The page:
Archive for August, 2014

Eggplant

Eggplant is often an underappreciated vegetable. Most people think of it as a vegetarian alternative to meat in dishes like lasagna and babaganoush. And while the funky-looking purple vegetable performs adequately in these dishes, the grill gives eggplant the opportunity to really shine.eggplant

Choosing the Perfect Eggplant

Eggplant isn’t a vegetable most people eat every day, so here are a few tips on choosing one that’s fresh and tasty. First, look for an eggplant that is smooth and shiny and feels a bit heavy. The best eggplants will be in stores in late summer, so if you’re shopping out of season, be extra careful that you’re getting a fresh one. If eggplants are stored too long, they can become bitter. Second, press on the skin gently to make sure the eggplant isn’t mushy. It should give a little, but bounce right back (sort of like a cucumber).

Why Eggplant Deserves a Place on Your Grill

If you’ve never eaten eggplant before, you may be wondering why should give it a try. Eggplants are powerhouse vegetables, offering a wide variety of nutrients and antioxidents, thanks to the dark purple skin. They are a great source of fiber, Vitamin B1, Vitamin B6, Vitamin B3, Vitamin K, potassium, and folate. In addition to their nutritional benefits, eggplants also make a hearty, filling addition to the menu. They can hold their own as a stand-alone side dish or make the perfect complement to a mixed grill.

How to Grill Perfect Eggplant

Slice the eggplant in half length-wise or into round slices. Salt generously and allow to sit for 30 minutes to an hour. The salt will draw out the bitter juices and keep the eggplant from soaking up too much oil. When you’re ready to grill, rinse the salt off the eggplant, brush with oil and season to taste. Grill over medium-high heat for 3-4 minutes per side or until grill marks turn dark  and flesh is tender. The thicker your slices, the longer grilling time you’ll need. Below are some seasoning ideas to help the flavor of your eggplant really pop:

  • Garlic-Herb–Brush with olive oil and sprinkle with minced garlic, salt, and parsley.
  • Greek–Olive oil, minced onion, and minced olives. Garnish with feta cheese after grilling.
  • Italian–Olive oil, minced garlic, and oregano. Layer with mozzarella and sliced or grilled tomatoes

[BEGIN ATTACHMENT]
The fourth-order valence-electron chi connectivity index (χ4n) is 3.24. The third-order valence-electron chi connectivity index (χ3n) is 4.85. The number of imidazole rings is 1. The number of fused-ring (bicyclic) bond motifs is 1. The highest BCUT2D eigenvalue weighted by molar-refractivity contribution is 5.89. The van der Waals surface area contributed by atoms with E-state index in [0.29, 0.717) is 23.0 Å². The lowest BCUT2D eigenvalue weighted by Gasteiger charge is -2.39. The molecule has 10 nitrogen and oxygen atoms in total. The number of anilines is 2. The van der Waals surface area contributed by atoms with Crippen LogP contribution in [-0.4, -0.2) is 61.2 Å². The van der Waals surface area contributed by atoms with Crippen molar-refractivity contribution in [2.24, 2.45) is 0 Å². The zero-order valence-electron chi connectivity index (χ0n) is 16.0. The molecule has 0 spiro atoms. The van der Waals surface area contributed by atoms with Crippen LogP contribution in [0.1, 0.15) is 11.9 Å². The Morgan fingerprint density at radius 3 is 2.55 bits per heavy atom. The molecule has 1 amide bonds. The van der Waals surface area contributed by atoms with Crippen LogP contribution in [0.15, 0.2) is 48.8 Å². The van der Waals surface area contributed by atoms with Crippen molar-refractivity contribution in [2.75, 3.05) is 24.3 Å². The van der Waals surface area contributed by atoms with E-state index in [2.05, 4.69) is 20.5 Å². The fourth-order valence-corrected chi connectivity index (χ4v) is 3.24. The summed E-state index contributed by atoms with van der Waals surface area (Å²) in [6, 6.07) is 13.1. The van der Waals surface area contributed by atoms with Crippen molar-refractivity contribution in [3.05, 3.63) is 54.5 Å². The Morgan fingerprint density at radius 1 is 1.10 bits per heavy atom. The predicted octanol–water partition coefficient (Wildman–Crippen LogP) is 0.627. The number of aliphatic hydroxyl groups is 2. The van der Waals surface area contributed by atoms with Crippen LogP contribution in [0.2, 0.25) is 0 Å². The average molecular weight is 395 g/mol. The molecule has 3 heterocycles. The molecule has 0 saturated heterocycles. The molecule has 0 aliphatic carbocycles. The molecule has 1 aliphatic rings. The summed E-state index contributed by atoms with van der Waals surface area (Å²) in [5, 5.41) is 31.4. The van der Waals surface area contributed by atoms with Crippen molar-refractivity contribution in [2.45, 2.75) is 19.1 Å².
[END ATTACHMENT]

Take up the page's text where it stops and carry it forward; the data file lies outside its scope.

• Parmesan-crusted–Brush with olive oil and sprinkle with garlic and salt. Grill until tender and then sprinkle with breadcrumbs and parmesan cheese.

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Broccoli

Vegetables on the grill take a little more finesse than your average hamburger or hot dog, but they are well worth the effort. Broccoli is one vegetable that isn’t often considered for the grill, but with just a little know-how, grilled broccoli may just become a family favorite. broccoli

Broccoli on the Grill

The best way to cook broccoli on the grill is to steam or roast it. If roasting, brush with oil first to prevent sticking. You can also marinate the broccoli for 10 to 20 minutes before cooking to add flavor. Roasted broccoli will also pick up that unique grill flavor, so don’t go too heavy on the spices. Try a simple marinade made with garlic and lemon for just enough flavor.

Roasting Broccoli on the Grill

If you’ve never made broccoli on the grill before, don’t worry. It’s really very simple. Here’s an easy recipe to get you started, but remember that you can tweak your seasonings and cooking time to taste:

  • Cut broccoli into florets or spears
  • Place in boiling water to blanch for 3 minutes. This will soften up the broccoli and help it cook faster.
  • Brush with olive oil and sprinkle with garlic, salt, and parmesan cheese.
  • Heat the grill to high heat.
  • Place broccoli on a layer of aluminum foil. You can turn the edges up to create a tray that keeps the broccoli from spilling onto the grill and makes it easier to remove.
  • Cook for 10-15 minutes or until broccoli reaches desired tenderness

You can also cook the broccoli over indirect heat by using the burners on only one side of the grill. This method may take a little longer for the broccoli to finish cooking, but it will be less likely to char.

Steaming Broccoli on the Grill

If you don’t like the idea of your broccoli taking on the charred flavor that accompanies roasting, you can try steaming it instead. You can easily steam a side dish of broccoli while grilling chicken or steak. Simply make a pouch by folding a large piece of aluminum foil in half and crimping the edges. Place broccoli pieces inside along with a small amount of water. You can also add a little butter for flavor. Seal the pouch and place on the grill over medium heat for 7-8 minutes. Be careful when you open the pouch, as the steam inside can cause burns.

If you don’t consider yourself a broccoli person, it may be because you’ve never had it cooked in a way that appeals to your taste buds. Cooking broccoli on the grill gives it a unique flavor that may just make a broccoli lover out of you.

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